One size doesn't fit all [Re: DMARC ....]

Brian E Carpenter <brian.e.carpenter@gmail.com> Sun, 20 April 2014 20:37 UTC

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Message-ID: <5354300D.2090805@gmail.com>
Date: Mon, 21 Apr 2014 08:37:33 +1200
From: Brian E Carpenter <brian.e.carpenter@gmail.com>
Organization: University of Auckland
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To: Pete Resnick <presnick@qti.qualcomm.com>
Subject: One size doesn't fit all [Re: DMARC ....]
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On 21/04/2014 02:57, Pete Resnick wrote:
> On 4/19/14 10:17 AM, ned+ietf@mauve.mrochek.com wrote:
>> I also think the time has come to try and address the more general
>> problem
>> of misunderstanding and/or misrepresentation of the status of various
>> documents. This probably needs to be addressed through a combination of
>> automatic labeling as well as some explicit statements here and there.
>>
>> And this really needs to be spearheaded by the IESG, not the IAB. I
>> hope the
>> IESG is already considering taking action. If not, they should be.
> 
> The timing has been impeccable. The IESG had been privately talking
> about the "IETF relevance" issue, including why people are bringing
> "done" work to the IETF instead of working inside of the IETF. 

Allow me to repeat something I said a few days ago that probably
got lost in the heat and dust of the "why I quit..." discussion:

We have at least 3 modes of working, each of which has its value:

1. Preemptive standardisation: problem statement first,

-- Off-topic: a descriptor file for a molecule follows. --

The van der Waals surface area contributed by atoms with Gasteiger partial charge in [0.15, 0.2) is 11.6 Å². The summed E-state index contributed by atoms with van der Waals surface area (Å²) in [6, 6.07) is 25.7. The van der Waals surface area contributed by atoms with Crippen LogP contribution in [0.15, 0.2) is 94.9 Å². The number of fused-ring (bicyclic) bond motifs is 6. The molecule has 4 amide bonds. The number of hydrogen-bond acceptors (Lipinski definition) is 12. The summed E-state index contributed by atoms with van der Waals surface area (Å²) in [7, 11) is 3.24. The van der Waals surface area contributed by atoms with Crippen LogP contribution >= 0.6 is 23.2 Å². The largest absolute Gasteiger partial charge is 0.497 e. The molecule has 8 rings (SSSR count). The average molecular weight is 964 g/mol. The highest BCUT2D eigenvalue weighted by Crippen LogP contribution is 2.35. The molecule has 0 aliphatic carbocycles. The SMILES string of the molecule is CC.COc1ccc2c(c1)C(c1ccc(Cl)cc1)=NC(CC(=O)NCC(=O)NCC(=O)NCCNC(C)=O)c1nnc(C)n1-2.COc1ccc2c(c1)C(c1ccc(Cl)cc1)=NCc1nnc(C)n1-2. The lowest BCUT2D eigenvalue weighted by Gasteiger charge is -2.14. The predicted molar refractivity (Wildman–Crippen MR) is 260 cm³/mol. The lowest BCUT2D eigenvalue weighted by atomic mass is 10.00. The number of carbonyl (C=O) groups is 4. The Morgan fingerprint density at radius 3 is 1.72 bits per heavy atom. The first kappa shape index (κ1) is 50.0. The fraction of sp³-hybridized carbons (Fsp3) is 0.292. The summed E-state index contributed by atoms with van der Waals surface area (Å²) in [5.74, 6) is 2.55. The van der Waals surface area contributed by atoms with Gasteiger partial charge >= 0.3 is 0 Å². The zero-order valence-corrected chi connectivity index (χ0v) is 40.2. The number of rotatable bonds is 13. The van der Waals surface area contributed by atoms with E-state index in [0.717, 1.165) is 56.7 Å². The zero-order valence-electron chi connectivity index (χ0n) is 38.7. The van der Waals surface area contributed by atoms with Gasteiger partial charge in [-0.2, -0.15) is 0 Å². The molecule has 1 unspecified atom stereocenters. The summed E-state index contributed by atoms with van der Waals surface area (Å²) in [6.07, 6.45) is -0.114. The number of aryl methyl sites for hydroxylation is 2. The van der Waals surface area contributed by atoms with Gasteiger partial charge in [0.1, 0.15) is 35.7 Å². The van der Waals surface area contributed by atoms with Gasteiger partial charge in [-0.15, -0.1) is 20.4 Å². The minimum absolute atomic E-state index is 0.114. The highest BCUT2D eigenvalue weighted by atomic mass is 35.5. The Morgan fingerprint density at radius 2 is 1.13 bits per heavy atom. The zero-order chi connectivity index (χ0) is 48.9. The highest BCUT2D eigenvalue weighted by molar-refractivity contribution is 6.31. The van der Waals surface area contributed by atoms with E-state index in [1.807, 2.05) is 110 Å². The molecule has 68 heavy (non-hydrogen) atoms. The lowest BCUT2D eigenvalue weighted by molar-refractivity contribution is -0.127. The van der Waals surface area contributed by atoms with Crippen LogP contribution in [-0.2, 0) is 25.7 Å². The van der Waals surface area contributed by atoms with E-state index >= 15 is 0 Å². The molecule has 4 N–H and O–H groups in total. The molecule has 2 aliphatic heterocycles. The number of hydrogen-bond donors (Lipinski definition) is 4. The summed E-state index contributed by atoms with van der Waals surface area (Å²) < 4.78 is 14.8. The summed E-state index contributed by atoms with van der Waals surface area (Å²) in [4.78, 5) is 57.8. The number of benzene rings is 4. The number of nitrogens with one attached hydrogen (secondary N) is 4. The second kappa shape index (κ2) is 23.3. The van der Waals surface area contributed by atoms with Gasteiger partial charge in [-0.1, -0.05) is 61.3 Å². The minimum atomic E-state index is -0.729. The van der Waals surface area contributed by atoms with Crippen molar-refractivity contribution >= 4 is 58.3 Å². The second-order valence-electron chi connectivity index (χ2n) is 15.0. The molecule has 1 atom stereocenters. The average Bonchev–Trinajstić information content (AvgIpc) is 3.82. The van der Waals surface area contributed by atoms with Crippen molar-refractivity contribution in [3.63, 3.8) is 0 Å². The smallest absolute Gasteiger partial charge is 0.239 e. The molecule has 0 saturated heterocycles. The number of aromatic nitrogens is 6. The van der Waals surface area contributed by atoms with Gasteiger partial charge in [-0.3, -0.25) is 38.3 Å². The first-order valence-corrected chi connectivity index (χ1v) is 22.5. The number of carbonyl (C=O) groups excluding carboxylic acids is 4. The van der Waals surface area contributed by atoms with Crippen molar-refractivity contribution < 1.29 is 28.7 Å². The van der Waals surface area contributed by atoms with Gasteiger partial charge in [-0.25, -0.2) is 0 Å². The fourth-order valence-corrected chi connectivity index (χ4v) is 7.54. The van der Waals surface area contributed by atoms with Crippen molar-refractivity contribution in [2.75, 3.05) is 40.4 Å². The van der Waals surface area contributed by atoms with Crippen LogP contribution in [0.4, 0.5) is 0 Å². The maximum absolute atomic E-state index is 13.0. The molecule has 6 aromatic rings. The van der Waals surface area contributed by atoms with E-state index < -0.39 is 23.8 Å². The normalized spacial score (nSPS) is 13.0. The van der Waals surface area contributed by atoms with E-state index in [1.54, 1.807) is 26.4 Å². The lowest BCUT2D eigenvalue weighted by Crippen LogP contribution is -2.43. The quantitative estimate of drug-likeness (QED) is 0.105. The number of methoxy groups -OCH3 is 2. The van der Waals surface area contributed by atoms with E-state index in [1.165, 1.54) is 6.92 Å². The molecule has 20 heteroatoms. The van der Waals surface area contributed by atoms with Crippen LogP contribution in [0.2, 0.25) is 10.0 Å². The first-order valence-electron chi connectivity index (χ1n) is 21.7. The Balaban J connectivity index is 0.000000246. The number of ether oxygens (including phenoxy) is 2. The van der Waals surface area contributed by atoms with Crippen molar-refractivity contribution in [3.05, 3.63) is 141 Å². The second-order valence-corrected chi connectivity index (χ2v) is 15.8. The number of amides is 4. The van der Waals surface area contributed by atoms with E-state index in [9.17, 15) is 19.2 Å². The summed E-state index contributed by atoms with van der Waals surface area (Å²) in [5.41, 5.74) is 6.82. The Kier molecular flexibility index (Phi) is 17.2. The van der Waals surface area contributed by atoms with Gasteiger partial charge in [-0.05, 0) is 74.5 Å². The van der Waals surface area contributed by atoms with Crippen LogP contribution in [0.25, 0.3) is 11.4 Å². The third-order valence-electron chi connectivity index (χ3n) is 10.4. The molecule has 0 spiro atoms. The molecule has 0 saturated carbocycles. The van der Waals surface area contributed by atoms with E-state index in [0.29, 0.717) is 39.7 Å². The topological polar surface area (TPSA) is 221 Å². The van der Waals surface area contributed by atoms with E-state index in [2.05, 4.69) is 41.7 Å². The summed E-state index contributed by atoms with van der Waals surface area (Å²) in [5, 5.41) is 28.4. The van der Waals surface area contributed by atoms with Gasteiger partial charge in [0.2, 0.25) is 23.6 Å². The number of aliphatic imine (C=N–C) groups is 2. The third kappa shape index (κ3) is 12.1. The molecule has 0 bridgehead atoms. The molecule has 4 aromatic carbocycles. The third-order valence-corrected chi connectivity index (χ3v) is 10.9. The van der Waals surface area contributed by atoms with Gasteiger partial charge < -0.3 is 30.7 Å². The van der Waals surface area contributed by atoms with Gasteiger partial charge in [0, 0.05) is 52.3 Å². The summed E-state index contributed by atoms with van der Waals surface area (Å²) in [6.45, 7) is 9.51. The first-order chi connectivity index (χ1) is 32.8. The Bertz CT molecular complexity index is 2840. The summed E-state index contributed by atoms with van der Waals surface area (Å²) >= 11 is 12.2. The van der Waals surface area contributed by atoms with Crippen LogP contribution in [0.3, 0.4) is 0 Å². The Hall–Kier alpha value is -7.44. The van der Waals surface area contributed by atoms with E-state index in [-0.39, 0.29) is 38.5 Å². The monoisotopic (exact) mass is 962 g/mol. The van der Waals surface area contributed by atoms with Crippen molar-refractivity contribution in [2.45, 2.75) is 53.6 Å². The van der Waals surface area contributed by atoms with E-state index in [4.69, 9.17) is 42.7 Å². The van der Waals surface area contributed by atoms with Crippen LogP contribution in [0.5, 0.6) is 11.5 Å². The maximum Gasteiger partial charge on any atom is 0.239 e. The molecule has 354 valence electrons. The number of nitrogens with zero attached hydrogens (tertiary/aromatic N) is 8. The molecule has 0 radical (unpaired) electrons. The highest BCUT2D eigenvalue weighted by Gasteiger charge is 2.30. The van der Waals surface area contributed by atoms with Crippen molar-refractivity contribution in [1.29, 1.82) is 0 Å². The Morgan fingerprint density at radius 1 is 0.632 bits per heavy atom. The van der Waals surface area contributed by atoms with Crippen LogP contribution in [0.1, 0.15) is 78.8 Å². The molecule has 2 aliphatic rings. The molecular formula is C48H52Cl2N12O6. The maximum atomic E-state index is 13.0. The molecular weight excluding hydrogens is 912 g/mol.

then requirements, then design, then standardise, then sit
back and wait for implementation.

2. Parallel standardisation: there's some design work and
maybe some code, then retro-fit requirements, write the specs
as the code evolves, then standardise and hope that the code is
updated to match the spec.

3. Retroactive standardisation: there's some running code that
got itself deployed; write the v1 spec to be compatible with
the code, call it a standard, then develop v1.1 or v2 and
hope the code is updated.

We've done all three, and all with varying degrees of success.
I could give examples, but that would just start arguments ;-).
It isn't reasonable to expect all standards to fit the same
model. And people who don't have the desire to work in any
of these models may well prefer to quit standards work (but
still contribute code to one of the three models).

    Brian

And
> related to "done" work, we have also been discussing the relative merits
> of AD-sponsored documents vs. ISE documents and what the appropriate use
> of IESG and IETF time is for these things. We've had all of that on our
> agenda for our upcoming retreat in a couple of weeks, and planned to
> discuss it with the IAB during a joint meeting. Then this DMARC thing
> happens, and Vidya published her article on "why I quit writing internet
> standards". It could not have been timed better.
> 
> I'm trying to get my head around what we should have done differently on
> this, both tactically and strategically, so that I can summarize it for
> the discussion. But I can say pretty confidently that this is a topic
> frontmost in the minds of IESG folks.
> 
> pr
>